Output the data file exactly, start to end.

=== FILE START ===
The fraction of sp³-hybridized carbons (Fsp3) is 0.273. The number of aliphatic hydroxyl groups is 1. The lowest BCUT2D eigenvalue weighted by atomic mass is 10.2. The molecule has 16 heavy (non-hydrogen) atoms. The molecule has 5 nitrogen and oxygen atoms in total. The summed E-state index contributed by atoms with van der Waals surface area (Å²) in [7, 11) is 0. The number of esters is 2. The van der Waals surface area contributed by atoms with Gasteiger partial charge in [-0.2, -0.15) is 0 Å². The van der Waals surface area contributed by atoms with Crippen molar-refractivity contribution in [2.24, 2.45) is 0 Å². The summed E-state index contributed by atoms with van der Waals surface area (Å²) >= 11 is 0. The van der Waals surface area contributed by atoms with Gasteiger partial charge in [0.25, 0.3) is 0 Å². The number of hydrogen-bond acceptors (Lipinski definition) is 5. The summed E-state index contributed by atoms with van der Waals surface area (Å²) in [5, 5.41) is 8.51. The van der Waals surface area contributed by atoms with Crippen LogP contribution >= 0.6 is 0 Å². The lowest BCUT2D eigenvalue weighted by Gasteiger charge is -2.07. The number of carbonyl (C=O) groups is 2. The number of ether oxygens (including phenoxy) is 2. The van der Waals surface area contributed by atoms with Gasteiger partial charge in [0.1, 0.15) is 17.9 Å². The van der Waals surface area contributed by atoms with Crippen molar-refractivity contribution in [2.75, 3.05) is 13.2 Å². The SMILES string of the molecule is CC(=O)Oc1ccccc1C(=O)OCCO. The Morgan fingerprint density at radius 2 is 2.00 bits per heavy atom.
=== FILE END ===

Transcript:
The fraction of sp³-hybridized carbons (Fsp3) is 0.273. The number of aliphatic hydroxyl groups is 1. The lowest BCUT2D eigenvalue weighted by atomic mass is 10.2. The molecule has 16 heavy (non-hydrogen) atoms. The molecule has 5 nitrogen and oxygen atoms in total. The summed E-state index contributed by atoms with van der Waals surface area (Å²) in [7, 11) is 0. The number of esters is 2. The van der Waals surface area contributed by atoms with Gasteiger partial charge in [-0.2, -0.15) is 0 Å². The van der Waals surface area contributed by atoms with Crippen molar-refractivity contribution in [2.24, 2.45) is 0 Å². The summed E-state index contributed by atoms with van der Waals surface area (Å²) >= 11 is 0. The van der Waals surface area contributed by atoms with Gasteiger partial charge in [0.25, 0.3) is 0 Å². The number of hydrogen-bond acceptors (Lipinski definition) is 5. The summed E-state index contributed by atoms with van der Waals surface area (Å²) in [5, 5.41) is 8.51. The van der Waals surface area contributed by atoms with Crippen LogP contribution >= 0.6 is 0 Å². The lowest BCUT2D eigenvalue weighted by Gasteiger charge is -2.07. The number of carbonyl (C=O) groups is 2. The number of ether oxygens (including phenoxy) is 2. The van der Waals surface area contributed by atoms with Gasteiger partial charge in [0.1, 0.15) is 17.9 Å². The van der Waals surface area contributed by atoms with Crippen molar-refractivity contribution in [2.75, 3.05) is 13.2 Å². The SMILES string of the molecule is CC(=O)Oc1ccccc1C(=O)OCCO. The Morgan fingerprint density at radius 2 is 2.00 bits per heavy atom.